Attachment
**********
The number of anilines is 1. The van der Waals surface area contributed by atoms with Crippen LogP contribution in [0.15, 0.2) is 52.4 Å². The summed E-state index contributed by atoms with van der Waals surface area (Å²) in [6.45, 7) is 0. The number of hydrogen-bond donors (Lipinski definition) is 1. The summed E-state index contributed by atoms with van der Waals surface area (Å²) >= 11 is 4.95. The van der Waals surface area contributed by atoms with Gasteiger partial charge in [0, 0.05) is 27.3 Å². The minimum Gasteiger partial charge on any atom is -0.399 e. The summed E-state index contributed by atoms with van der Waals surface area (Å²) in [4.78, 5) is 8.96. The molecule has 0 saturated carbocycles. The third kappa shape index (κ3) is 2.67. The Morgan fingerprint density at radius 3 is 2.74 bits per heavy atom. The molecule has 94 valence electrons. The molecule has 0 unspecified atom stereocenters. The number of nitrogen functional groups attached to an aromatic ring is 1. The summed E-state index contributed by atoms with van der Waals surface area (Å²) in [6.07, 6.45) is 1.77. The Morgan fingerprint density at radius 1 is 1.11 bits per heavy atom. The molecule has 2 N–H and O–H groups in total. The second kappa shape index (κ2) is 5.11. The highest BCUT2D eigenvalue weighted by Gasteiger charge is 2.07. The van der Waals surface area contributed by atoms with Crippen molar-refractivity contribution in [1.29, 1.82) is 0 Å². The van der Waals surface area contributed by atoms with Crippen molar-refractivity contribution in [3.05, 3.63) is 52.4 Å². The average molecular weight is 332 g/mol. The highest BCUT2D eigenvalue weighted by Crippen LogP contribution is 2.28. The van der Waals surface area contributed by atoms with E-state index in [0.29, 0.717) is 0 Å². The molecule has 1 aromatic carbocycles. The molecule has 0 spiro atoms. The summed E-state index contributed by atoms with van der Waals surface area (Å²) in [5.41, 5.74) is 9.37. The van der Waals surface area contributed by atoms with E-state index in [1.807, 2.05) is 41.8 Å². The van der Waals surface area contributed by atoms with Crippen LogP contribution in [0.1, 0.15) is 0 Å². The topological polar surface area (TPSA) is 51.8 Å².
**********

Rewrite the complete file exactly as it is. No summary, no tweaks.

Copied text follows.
The number of anilines is 1. The van der Waals surface area contributed by atoms with Crippen LogP contribution in [0.15, 0.2) is 52.4 Å². The summed E-state index contributed by atoms with van der Waals surface area (Å²) in [6.45, 7) is 0. The number of hydrogen-bond donors (Lipinski definition) is 1. The summed E-state index contributed by atoms with van der Waals surface area (Å²) >= 11 is 4.95. The van der Waals surface area contributed by atoms with Gasteiger partial charge in [0, 0.05) is 27.3 Å². The minimum Gasteiger partial charge on any atom is -0.399 e. The summed E-state index contributed by atoms with van der Waals surface area (Å²) in [4.78, 5) is 8.96. The molecule has 0 saturated carbocycles. The third kappa shape index (κ3) is 2.67. The Morgan fingerprint density at radius 3 is 2.74 bits per heavy atom. The molecule has 94 valence electrons. The molecule has 0 unspecified atom stereocenters. The number of nitrogen functional groups attached to an aromatic ring is 1. The summed E-state index contributed by atoms with van der Waals surface area (Å²) in [6.07, 6.45) is 1.77. The Morgan fingerprint density at radius 1 is 1.11 bits per heavy atom. The molecule has 2 N–H and O–H groups in total. The second kappa shape index (κ2) is 5.11. The highest BCUT2D eigenvalue weighted by Gasteiger charge is 2.07. The van der Waals surface area contributed by atoms with Crippen molar-refractivity contribution in [1.29, 1.82) is 0 Å². The van der Waals surface area contributed by atoms with Crippen molar-refractivity contribution in [3.05, 3.63) is 52.4 Å². The average molecular weight is 332 g/mol. The highest BCUT2D eigenvalue weighted by Crippen LogP contribution is 2.28. The van der Waals surface area contributed by atoms with E-state index in [0.29, 0.717) is 0 Å². The molecule has 1 aromatic carbocycles. The molecule has 0 spiro atoms. The summed E-state index contributed by atoms with van der Waals surface area (Å²) in [5.41, 5.74) is 9.37. The van der Waals surface area contributed by atoms with E-state index in [1.807, 2.05) is 41.8 Å². The van der Waals surface area contributed by atoms with Crippen LogP contribution in [0.1, 0.15) is 0 Å². The topological polar surface area (TPSA) is 51.8 Å².